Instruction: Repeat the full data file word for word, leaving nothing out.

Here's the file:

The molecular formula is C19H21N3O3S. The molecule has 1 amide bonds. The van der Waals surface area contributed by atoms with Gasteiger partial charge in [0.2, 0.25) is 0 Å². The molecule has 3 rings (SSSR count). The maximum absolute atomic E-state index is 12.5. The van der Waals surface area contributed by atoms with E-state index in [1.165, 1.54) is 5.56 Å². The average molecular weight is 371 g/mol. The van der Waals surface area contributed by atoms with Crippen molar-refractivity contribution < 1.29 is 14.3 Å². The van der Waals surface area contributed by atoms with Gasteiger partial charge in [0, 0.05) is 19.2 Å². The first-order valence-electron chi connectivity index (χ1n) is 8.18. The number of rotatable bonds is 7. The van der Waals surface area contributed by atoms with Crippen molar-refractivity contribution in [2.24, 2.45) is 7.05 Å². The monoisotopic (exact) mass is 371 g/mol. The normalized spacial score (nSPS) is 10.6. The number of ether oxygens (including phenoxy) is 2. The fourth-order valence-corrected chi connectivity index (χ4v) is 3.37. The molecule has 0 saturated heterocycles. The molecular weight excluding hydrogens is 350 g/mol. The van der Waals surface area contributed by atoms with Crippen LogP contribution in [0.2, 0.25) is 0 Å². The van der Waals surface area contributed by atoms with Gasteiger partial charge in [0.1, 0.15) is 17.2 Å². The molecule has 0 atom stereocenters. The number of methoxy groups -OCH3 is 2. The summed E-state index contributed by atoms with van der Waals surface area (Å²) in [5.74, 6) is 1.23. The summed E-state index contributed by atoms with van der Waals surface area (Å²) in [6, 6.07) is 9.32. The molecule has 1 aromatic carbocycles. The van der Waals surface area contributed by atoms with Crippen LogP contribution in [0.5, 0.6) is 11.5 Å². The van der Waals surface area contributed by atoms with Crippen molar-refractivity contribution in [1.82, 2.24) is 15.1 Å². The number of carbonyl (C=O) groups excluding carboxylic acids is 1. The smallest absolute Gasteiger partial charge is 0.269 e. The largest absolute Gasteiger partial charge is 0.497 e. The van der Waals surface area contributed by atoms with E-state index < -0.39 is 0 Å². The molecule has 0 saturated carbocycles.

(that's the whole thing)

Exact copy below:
The molecular formula is C19H21N3O3S. The molecule has 1 amide bonds. The van der Waals surface area contributed by atoms with Gasteiger partial charge in [0.2, 0.25) is 0 Å². The molecule has 3 rings (SSSR count). The maximum absolute atomic E-state index is 12.5. The van der Waals surface area contributed by atoms with E-state index in [1.165, 1.54) is 5.56 Å². The average molecular weight is 371 g/mol. The van der Waals surface area contributed by atoms with Crippen molar-refractivity contribution < 1.29 is 14.3 Å². The van der Waals surface area contributed by atoms with Gasteiger partial charge in [0, 0.05) is 19.2 Å². The first-order valence-electron chi connectivity index (χ1n) is 8.18. The number of rotatable bonds is 7. The van der Waals surface area contributed by atoms with Crippen molar-refractivity contribution in [2.24, 2.45) is 7.05 Å². The monoisotopic (exact) mass is 371 g/mol. The normalized spacial score (nSPS) is 10.6. The number of ether oxygens (including phenoxy) is 2. The fourth-order valence-corrected chi connectivity index (χ4v) is 3.37. The molecule has 0 saturated heterocycles. The molecular weight excluding hydrogens is 350 g/mol. The van der Waals surface area contributed by atoms with Crippen LogP contribution in [0.2, 0.25) is 0 Å². The van der Waals surface area contributed by atoms with Gasteiger partial charge in [0.1, 0.15) is 17.2 Å². The molecule has 0 atom stereocenters. The number of methoxy groups -OCH3 is 2. The summed E-state index contributed by atoms with van der Waals surface area (Å²) in [5.74, 6) is 1.23. The summed E-state index contributed by atoms with van der Waals surface area (Å²) in [6, 6.07) is 9.32. The molecule has 1 aromatic carbocycles. The van der Waals surface area contributed by atoms with Crippen LogP contribution in [0.5, 0.6) is 11.5 Å². The van der Waals surface area contributed by atoms with Crippen molar-refractivity contribution in [1.82, 2.24) is 15.1 Å². The number of carbonyl (C=O) groups excluding carboxylic acids is 1. The smallest absolute Gasteiger partial charge is 0.269 e. The largest absolute Gasteiger partial charge is 0.497 e. The van der Waals surface area contributed by atoms with E-state index < -0.39 is 0 Å². The molecule has 0 saturated carbocycles.